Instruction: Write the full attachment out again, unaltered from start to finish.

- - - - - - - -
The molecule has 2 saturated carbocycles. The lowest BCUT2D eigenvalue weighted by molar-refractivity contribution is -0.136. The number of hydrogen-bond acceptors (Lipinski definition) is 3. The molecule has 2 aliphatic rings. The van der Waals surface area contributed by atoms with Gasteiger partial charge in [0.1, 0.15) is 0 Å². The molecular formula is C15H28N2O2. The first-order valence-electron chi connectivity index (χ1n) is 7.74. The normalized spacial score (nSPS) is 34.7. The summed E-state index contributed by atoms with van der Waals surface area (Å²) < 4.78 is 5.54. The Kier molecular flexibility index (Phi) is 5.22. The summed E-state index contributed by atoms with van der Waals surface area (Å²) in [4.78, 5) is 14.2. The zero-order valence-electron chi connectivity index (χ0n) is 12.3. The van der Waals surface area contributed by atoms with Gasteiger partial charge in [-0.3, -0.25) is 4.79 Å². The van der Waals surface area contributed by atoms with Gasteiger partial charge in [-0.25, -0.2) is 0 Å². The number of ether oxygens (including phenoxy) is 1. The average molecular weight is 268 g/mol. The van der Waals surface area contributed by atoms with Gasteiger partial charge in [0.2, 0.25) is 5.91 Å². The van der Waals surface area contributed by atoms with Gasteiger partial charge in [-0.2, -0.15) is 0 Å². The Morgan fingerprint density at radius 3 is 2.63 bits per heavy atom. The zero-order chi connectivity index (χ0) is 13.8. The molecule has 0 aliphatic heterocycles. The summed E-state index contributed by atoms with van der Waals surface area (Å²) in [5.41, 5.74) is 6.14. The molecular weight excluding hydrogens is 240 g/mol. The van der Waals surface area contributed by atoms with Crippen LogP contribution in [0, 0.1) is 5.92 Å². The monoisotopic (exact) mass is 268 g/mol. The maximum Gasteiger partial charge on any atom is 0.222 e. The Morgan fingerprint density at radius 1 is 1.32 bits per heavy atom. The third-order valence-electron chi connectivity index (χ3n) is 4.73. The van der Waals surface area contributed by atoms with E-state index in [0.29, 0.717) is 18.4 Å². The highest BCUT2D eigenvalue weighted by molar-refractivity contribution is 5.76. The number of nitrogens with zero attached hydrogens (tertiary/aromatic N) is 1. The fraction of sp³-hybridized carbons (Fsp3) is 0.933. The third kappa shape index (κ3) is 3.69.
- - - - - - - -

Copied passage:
The molecule has 2 saturated carbocycles. The lowest BCUT2D eigenvalue weighted by molar-refractivity contribution is -0.136. The number of hydrogen-bond acceptors (Lipinski definition) is 3. The molecule has 2 aliphatic rings. The van der Waals surface area contributed by atoms with Gasteiger partial charge in [0.1, 0.15) is 0 Å². The molecular formula is C15H28N2O2. The first-order valence-electron chi connectivity index (χ1n) is 7.74. The normalized spacial score (nSPS) is 34.7. The summed E-state index contributed by atoms with van der Waals surface area (Å²) < 4.78 is 5.54. The Kier molecular flexibility index (Phi) is 5.22. The summed E-state index contributed by atoms with van der Waals surface area (Å²) in [4.78, 5) is 14.2. The zero-order valence-electron chi connectivity index (χ0n) is 12.3. The van der Waals surface area contributed by atoms with Gasteiger partial charge in [-0.3, -0.25) is 4.79 Å². The van der Waals surface area contributed by atoms with Gasteiger partial charge in [-0.25, -0.2) is 0 Å². The number of ether oxygens (including phenoxy) is 1. The average molecular weight is 268 g/mol. The van der Waals surface area contributed by atoms with Gasteiger partial charge in [0.2, 0.25) is 5.91 Å². The van der Waals surface area contributed by atoms with Gasteiger partial charge in [-0.2, -0.15) is 0 Å². The Morgan fingerprint density at radius 3 is 2.63 bits per heavy atom. The zero-order chi connectivity index (χ0) is 13.8. The molecule has 0 aliphatic heterocycles. The summed E-state index contributed by atoms with van der Waals surface area (Å²) in [5.41, 5.74) is 6.14. The molecular weight excluding hydrogens is 240 g/mol. The van der Waals surface area contributed by atoms with Crippen LogP contribution in [0, 0.1) is 5.92 Å². The monoisotopic (exact) mass is 268 g/mol. The maximum Gasteiger partial charge on any atom is 0.222 e. The Morgan fingerprint density at radius 1 is 1.32 bits per heavy atom. The third-order valence-electron chi connectivity index (χ3n) is 4.73. The van der Waals surface area contributed by atoms with E-state index in [0.29, 0.717) is 18.4 Å². The highest BCUT2D eigenvalue weighted by molar-refractivity contribution is 5.76. The number of nitrogens with zero attached hydrogens (tertiary/aromatic N) is 1. The fraction of sp³-hybridized carbons (Fsp3) is 0.933. The third kappa shape index (κ3) is 3.69.